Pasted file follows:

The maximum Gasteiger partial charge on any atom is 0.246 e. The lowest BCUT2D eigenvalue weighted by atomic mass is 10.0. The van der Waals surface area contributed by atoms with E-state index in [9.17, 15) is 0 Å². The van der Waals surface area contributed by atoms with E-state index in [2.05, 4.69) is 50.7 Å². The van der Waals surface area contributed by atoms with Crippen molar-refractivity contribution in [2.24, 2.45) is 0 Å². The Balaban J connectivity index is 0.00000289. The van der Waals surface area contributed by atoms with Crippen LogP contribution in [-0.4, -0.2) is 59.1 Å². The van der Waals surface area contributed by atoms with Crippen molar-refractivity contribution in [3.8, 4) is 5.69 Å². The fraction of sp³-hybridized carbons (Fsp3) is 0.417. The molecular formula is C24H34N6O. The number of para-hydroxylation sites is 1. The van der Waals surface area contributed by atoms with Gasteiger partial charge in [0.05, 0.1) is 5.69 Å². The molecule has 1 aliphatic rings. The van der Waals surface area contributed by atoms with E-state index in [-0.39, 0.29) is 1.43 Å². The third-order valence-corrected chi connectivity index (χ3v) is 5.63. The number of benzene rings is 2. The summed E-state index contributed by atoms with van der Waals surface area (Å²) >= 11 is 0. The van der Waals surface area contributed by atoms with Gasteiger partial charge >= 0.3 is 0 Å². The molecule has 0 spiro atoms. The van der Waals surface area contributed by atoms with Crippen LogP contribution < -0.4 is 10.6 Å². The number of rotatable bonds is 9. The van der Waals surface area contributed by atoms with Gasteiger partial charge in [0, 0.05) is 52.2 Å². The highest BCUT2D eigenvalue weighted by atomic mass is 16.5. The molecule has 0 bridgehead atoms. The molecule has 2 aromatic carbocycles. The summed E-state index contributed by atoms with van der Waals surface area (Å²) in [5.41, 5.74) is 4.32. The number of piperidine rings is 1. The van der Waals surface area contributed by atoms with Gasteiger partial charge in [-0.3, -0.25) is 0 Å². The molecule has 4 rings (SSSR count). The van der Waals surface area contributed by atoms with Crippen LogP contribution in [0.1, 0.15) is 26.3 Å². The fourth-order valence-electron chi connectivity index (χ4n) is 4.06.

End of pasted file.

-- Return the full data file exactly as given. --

The maximum Gasteiger partial charge on any atom is 0.246 e. The lowest BCUT2D eigenvalue weighted by atomic mass is 10.0. The van der Waals surface area contributed by atoms with E-state index in [9.17, 15) is 0 Å². The van der Waals surface area contributed by atoms with E-state index in [2.05, 4.69) is 50.7 Å². The van der Waals surface area contributed by atoms with Crippen molar-refractivity contribution in [2.24, 2.45) is 0 Å². The Balaban J connectivity index is 0.00000289. The van der Waals surface area contributed by atoms with Crippen LogP contribution in [-0.4, -0.2) is 59.1 Å². The van der Waals surface area contributed by atoms with Crippen molar-refractivity contribution in [3.8, 4) is 5.69 Å². The fraction of sp³-hybridized carbons (Fsp3) is 0.417. The molecular formula is C24H34N6O. The number of para-hydroxylation sites is 1. The van der Waals surface area contributed by atoms with Gasteiger partial charge in [0.05, 0.1) is 5.69 Å². The molecule has 1 aliphatic rings. The van der Waals surface area contributed by atoms with E-state index in [-0.39, 0.29) is 1.43 Å². The third-order valence-corrected chi connectivity index (χ3v) is 5.63. The number of benzene rings is 2. The summed E-state index contributed by atoms with van der Waals surface area (Å²) >= 11 is 0. The van der Waals surface area contributed by atoms with Gasteiger partial charge >= 0.3 is 0 Å². The molecule has 0 spiro atoms. The van der Waals surface area contributed by atoms with Crippen LogP contribution < -0.4 is 10.6 Å². The number of rotatable bonds is 9. The van der Waals surface area contributed by atoms with Gasteiger partial charge in [0, 0.05) is 52.2 Å². The highest BCUT2D eigenvalue weighted by atomic mass is 16.5. The molecule has 0 bridgehead atoms. The molecule has 2 aromatic carbocycles. The summed E-state index contributed by atoms with van der Waals surface area (Å²) in [5.41, 5.74) is 4.32. The number of piperidine rings is 1. The van der Waals surface area contributed by atoms with Gasteiger partial charge in [-0.3, -0.25) is 0 Å². The molecule has 4 rings (SSSR count). The van der Waals surface area contributed by atoms with Crippen LogP contribution in [0.1, 0.15) is 26.3 Å². The fourth-order valence-electron chi connectivity index (χ4n) is 4.06.